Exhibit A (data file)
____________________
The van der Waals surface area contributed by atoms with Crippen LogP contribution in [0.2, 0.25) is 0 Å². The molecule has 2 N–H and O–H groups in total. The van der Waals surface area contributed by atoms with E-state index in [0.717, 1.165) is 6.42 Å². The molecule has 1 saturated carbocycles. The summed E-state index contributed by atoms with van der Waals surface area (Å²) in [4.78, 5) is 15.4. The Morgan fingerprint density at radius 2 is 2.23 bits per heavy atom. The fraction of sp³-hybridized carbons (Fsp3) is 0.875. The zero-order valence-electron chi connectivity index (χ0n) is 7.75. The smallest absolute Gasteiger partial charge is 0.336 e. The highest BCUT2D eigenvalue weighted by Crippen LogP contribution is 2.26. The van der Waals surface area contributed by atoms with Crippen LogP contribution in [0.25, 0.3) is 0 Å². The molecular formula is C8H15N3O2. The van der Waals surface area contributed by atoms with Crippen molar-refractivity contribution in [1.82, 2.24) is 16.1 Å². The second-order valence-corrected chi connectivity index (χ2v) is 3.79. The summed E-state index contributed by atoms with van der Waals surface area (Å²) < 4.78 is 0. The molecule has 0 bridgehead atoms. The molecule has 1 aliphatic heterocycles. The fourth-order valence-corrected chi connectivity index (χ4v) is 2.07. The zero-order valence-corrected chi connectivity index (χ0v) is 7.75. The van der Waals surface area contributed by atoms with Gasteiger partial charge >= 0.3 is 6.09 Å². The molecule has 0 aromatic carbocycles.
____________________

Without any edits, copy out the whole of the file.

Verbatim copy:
The van der Waals surface area contributed by atoms with Crippen LogP contribution in [0.2, 0.25) is 0 Å². The molecule has 2 N–H and O–H groups in total. The van der Waals surface area contributed by atoms with E-state index in [0.717, 1.165) is 6.42 Å². The molecule has 1 saturated carbocycles. The summed E-state index contributed by atoms with van der Waals surface area (Å²) in [4.78, 5) is 15.4. The Morgan fingerprint density at radius 2 is 2.23 bits per heavy atom. The fraction of sp³-hybridized carbons (Fsp3) is 0.875. The zero-order valence-electron chi connectivity index (χ0n) is 7.75. The smallest absolute Gasteiger partial charge is 0.336 e. The highest BCUT2D eigenvalue weighted by Crippen LogP contribution is 2.26. The van der Waals surface area contributed by atoms with Crippen LogP contribution in [0.25, 0.3) is 0 Å². The molecular formula is C8H15N3O2. The van der Waals surface area contributed by atoms with Crippen molar-refractivity contribution in [1.82, 2.24) is 16.1 Å². The second-order valence-corrected chi connectivity index (χ2v) is 3.79. The summed E-state index contributed by atoms with van der Waals surface area (Å²) < 4.78 is 0. The molecule has 0 bridgehead atoms. The molecule has 1 aliphatic heterocycles. The fourth-order valence-corrected chi connectivity index (χ4v) is 2.07. The zero-order valence-corrected chi connectivity index (χ0v) is 7.75. The van der Waals surface area contributed by atoms with Gasteiger partial charge >= 0.3 is 6.09 Å². The molecule has 0 aromatic carbocycles.